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Evil of bigotry loses a big battle
by Douglas Cohn and Eleanor Clit
Dec 25, 2010 | 680 views | 0 0 comments | 2 2 recommendations | email to a friend | print
WASHINGTON ­— Twenty years from now, no one will remember the tax deal that President Obama negotiated with Republicans, and the health care law will have undergone so many revisions that claiming credit for it could be problematic. But history will record one Obama achievement with the appropriate drum roll and without caveats, and that is the repeal of the “Don’t Ask, Don’t Tell” legislation that banned gays and lesbians from serving openly in the military.

It took 17 years from its passage for the courts to recognize that DADT is an unconstitutional infringement of the civil rights of gay people. Obama took heat from advocacy groups for not acting earlier and using his executive power to lift the ban. President Truman integrated the armed forces with an executive order, and Obama’s critics couldn’t understand why he didn’t use the same tool.

They got their answer when eight Republicans joined 55 Democrats and two Independents to repeal DADT, a cross-party, cross-cultural boost in the eyes of the military and the voters. With 65 senators backing repeal, it becomes easier for the Pentagon to implement the new policy knowing it has broad political support.

In terms of social policy, the end of DADT takes its place amidst other historic milestones, notably Truman’s desegregation order and the Supreme Court’s 1954 decision in Brown v Board of Education to integrate the nation’s public schools. For Obama, repeal of DADT is a campaign promise kept that will help him redeem his liberal bona fides.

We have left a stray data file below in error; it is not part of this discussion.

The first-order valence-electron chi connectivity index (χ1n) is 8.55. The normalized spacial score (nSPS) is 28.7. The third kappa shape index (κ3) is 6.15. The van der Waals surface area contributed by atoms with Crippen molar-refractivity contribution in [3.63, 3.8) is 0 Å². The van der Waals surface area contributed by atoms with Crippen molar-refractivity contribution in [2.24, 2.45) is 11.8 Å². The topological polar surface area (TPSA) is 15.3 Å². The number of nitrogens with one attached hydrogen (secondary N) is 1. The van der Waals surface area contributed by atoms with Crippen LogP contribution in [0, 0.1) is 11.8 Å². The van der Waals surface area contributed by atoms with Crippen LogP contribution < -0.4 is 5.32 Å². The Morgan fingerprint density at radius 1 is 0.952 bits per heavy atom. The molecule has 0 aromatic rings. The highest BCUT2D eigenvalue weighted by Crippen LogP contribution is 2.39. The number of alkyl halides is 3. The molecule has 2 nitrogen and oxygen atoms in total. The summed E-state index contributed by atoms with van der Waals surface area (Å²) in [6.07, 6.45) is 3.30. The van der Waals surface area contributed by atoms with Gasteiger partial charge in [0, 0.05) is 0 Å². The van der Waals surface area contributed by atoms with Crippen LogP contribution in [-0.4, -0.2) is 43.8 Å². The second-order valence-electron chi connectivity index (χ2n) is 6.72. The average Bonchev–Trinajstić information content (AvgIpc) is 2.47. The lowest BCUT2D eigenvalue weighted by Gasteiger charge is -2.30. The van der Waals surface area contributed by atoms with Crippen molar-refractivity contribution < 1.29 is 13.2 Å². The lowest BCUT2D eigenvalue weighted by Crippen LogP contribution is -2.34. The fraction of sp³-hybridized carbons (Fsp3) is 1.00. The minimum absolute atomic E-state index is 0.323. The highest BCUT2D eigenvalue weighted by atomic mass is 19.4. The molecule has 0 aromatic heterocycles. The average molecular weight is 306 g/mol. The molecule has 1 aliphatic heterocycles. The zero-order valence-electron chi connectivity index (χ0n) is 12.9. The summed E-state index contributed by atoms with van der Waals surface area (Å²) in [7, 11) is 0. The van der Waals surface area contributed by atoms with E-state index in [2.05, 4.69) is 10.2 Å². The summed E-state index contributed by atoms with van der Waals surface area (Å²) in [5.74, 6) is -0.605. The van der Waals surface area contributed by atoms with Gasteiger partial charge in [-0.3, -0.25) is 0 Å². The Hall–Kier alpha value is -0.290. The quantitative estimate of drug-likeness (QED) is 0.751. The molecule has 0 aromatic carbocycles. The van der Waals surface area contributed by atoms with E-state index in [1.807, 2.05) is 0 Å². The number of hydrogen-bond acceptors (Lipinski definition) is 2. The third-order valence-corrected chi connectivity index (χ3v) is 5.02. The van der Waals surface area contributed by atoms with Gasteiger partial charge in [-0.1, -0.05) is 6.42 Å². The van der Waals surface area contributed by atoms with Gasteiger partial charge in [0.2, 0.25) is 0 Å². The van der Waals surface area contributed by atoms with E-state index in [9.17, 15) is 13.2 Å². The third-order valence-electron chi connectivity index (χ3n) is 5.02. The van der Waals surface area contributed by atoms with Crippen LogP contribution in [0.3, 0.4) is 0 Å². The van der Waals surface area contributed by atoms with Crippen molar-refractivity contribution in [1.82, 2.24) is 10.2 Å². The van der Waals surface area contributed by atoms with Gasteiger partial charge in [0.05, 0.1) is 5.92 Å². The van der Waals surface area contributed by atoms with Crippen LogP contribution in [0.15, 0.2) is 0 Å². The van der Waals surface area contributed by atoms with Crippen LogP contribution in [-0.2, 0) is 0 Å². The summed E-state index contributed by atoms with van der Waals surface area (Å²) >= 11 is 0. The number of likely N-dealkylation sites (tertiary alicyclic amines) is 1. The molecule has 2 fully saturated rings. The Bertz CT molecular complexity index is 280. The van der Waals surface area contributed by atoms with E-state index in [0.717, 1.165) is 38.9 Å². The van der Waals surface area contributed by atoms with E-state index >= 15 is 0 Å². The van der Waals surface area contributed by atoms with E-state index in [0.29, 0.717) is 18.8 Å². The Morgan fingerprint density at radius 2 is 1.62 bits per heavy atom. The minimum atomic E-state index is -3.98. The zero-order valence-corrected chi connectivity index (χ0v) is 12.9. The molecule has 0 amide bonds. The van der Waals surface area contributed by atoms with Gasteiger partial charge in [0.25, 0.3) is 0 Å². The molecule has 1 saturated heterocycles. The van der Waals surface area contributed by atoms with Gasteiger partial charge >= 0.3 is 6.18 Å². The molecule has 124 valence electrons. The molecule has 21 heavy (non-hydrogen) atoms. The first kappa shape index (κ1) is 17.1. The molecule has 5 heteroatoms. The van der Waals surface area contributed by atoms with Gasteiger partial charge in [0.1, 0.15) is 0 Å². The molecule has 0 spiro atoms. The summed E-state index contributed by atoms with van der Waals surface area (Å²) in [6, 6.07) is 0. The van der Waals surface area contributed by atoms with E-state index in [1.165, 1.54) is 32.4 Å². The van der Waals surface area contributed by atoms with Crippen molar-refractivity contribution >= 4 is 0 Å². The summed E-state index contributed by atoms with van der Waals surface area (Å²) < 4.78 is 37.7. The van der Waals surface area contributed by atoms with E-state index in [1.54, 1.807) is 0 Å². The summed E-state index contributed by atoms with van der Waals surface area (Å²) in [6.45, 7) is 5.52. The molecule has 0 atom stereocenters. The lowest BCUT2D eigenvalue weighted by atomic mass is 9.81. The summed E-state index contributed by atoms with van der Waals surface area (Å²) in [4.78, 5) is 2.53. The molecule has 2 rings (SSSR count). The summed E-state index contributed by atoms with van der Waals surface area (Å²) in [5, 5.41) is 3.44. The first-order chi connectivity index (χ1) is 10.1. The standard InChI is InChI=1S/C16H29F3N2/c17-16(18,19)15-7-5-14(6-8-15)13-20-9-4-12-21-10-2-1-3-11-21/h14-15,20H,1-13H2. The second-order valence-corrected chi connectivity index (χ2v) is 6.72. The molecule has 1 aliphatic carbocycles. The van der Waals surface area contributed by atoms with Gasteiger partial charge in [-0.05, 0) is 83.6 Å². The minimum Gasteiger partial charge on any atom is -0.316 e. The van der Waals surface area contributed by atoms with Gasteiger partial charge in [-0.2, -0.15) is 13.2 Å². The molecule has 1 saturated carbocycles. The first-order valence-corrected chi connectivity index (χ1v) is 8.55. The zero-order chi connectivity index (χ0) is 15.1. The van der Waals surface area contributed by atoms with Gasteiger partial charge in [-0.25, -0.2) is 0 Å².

Americans like to think we’re on the side of the angels when it comes to protecting individual freedom and civil rights, but history tells us we’re often late to the party.

Other industrialized countries did away with slavery way before we did, and without the bloodshed of a civil war. Britain outlawed the practice in the early 1800s. America lagged behind in granting women the right to vote, and women are still under-represented in elective office at every level.

One of the arguments against ending DADT is based on religion objections. Christian traditionalists think homosexuality is wrong and cite passages in the Bible to back up their belief.  America was founded on the basis of religious freedom yet when there is discrimination against gays and lesbians it is often done in the name of religion.

We shouldn’t be surprised that people hide behind religion. Critics of giving women the vote could find theological support for their belief that women should be in a subordinate role. Discriminating against people of color has a long history of justification and rationalization, some religiously based, some just plain ignorant.

Much of the world must look at us with bemusement that we took so long to reach the conclusion that sexual orientation is irrelevant to the ability of men and women to form a fighting force. The greatest armies in the world made peace with differing sexual orientations a long time ago. Israel tops the list with an enviable army that deals with existential threats every day. Sure there will be pockets of resistance in the U.S. military, but Congress has spoken, and the order is coming from the Commander in Chief. 

Truman integrated the armed forces at a time of great peril to America, with the Russian army facing us in Europe and the Cold War beginning to heat up. The military rose to the occasion and led the way to the integrated society we take pride in today. In a new century with different social challenges, the military is shouldering a generational transformation in the way gay people are regarded, and Obama, like Truman before him, will get full credit. It will be recorded that the evil of bigotry lost a big battle in 2010.

Douglas Cohn and Eleanor Clit are syndicated columnists and special this week to the Sparks Tribune.
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Evil of bigotry loses a big battle by Douglas Cohn and Eleanor Clit


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